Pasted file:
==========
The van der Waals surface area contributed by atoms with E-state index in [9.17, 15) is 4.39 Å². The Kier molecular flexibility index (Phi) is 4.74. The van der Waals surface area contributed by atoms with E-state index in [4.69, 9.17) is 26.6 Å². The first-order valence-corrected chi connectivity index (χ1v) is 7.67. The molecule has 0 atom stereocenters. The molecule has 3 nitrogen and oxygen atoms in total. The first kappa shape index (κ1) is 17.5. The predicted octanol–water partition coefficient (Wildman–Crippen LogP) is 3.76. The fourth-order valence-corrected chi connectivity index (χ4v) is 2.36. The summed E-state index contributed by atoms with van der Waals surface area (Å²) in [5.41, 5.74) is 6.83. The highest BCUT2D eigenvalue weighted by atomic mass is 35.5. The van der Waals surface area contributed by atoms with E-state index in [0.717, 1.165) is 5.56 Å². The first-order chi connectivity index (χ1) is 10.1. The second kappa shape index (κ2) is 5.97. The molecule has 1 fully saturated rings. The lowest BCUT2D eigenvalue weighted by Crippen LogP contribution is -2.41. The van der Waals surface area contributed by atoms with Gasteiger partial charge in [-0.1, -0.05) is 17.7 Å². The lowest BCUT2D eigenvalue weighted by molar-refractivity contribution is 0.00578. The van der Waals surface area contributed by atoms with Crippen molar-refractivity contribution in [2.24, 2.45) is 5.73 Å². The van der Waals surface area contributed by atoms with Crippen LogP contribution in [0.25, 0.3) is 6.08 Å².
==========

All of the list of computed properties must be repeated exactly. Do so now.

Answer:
The van der Waals surface area contributed by atoms with E-state index in [9.17, 15) is 4.39 Å². The Kier molecular flexibility index (Phi) is 4.74. The van der Waals surface area contributed by atoms with E-state index in [4.69, 9.17) is 26.6 Å². The first-order valence-corrected chi connectivity index (χ1v) is 7.67. The molecule has 0 atom stereocenters. The molecule has 3 nitrogen and oxygen atoms in total. The first kappa shape index (κ1) is 17.5. The predicted octanol–water partition coefficient (Wildman–Crippen LogP) is 3.76. The fourth-order valence-corrected chi connectivity index (χ4v) is 2.36. The summed E-state index contributed by atoms with van der Waals surface area (Å²) in [5.41, 5.74) is 6.83. The highest BCUT2D eigenvalue weighted by atomic mass is 35.5. The van der Waals surface area contributed by atoms with E-state index in [0.717, 1.165) is 5.56 Å². The first-order chi connectivity index (χ1) is 10.1. The second kappa shape index (κ2) is 5.97. The molecule has 1 fully saturated rings. The lowest BCUT2D eigenvalue weighted by Crippen LogP contribution is -2.41. The van der Waals surface area contributed by atoms with Gasteiger partial charge in [-0.1, -0.05) is 17.7 Å². The lowest BCUT2D eigenvalue weighted by molar-refractivity contribution is 0.00578. The van der Waals surface area contributed by atoms with Crippen molar-refractivity contribution in [2.24, 2.45) is 5.73 Å². The van der Waals surface area contributed by atoms with Crippen LogP contribution in [0.25, 0.3) is 6.08 Å².